Does self-reported predation vary with the intensity of a human-wildlife conflict?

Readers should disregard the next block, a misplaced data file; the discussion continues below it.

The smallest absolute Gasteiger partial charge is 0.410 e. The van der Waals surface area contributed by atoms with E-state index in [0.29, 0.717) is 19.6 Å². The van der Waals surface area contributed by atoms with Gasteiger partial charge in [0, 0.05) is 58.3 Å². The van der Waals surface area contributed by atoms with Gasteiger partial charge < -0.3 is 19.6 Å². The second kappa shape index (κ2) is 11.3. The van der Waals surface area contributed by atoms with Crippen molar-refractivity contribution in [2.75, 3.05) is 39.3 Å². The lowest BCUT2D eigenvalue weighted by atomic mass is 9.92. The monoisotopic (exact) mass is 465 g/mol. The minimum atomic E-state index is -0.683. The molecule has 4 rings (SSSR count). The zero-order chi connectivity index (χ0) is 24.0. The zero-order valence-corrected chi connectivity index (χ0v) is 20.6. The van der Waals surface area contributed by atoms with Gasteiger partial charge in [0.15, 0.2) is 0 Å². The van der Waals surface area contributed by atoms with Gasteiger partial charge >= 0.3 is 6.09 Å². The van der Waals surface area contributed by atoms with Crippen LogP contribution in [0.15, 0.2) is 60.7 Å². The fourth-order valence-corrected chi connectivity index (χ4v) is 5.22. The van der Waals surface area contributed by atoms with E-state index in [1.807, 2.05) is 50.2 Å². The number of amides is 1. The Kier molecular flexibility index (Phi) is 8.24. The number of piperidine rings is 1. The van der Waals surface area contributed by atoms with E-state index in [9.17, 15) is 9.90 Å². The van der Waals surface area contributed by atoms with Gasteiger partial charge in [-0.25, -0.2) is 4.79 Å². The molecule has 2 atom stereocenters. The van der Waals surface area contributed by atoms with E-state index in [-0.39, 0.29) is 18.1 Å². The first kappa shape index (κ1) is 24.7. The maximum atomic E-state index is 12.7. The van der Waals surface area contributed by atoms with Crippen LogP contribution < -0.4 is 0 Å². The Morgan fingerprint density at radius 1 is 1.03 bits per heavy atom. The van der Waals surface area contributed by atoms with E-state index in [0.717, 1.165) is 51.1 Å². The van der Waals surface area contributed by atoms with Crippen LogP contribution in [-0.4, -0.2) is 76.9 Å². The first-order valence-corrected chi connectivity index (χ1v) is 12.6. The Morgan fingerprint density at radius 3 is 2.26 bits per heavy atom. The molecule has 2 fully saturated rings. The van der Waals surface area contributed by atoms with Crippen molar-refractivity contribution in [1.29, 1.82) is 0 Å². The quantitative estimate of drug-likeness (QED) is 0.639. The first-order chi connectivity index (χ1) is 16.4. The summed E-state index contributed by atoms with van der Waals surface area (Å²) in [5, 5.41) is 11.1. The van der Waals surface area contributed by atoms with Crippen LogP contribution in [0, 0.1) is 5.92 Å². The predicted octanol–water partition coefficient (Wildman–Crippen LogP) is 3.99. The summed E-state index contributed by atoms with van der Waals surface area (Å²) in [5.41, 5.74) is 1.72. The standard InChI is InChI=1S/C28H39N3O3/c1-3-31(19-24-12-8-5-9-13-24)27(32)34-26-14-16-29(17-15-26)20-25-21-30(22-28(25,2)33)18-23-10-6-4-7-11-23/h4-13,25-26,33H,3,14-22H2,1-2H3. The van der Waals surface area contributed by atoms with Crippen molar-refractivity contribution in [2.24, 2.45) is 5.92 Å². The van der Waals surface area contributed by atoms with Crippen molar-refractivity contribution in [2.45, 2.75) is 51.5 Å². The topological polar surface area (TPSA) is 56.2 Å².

This paper compares two questionnaire surveys conducted in the Karoo to investigate the claim that in human-wildlife conflicts farmers systematically inflate predation reports to score political points. Although predation rates and updated predation values for the Karoo are presented, the main contribution is not “a” number but rather an analysis of what affects the magnitude of predation self-reports. The two surveys produced quite different figures, which were due to methodological choices rather than anything farmers said. With the methods standardized, the figures converged to within 3% of each other, which either means that farmers never lied at the height of the Karoo’s gin trap wars or that they are still lying about their losses despite the trust we think we have in Koup. In this work, an important decision is whether to assign all, some or no perinatal losses to predation. In the Karoo, it is concluded that counting none towards predation is most prudent as lambs are born on the open range and few producers’ document ewe conception with ultrasound scanning. Determining the lamb inventory at tagging for the first time inflates predation rates because it divided by a smaller number while dividing lamb losses by an overall inventory (as we, unfortunately, must in this country due to data deficiencies) reduces losses because it divided by a larger number. Standardised methods are therefore essential and begs the question of how we explanation spatial and temporal variations in these standardized data. Some preliminary modelling will be presented.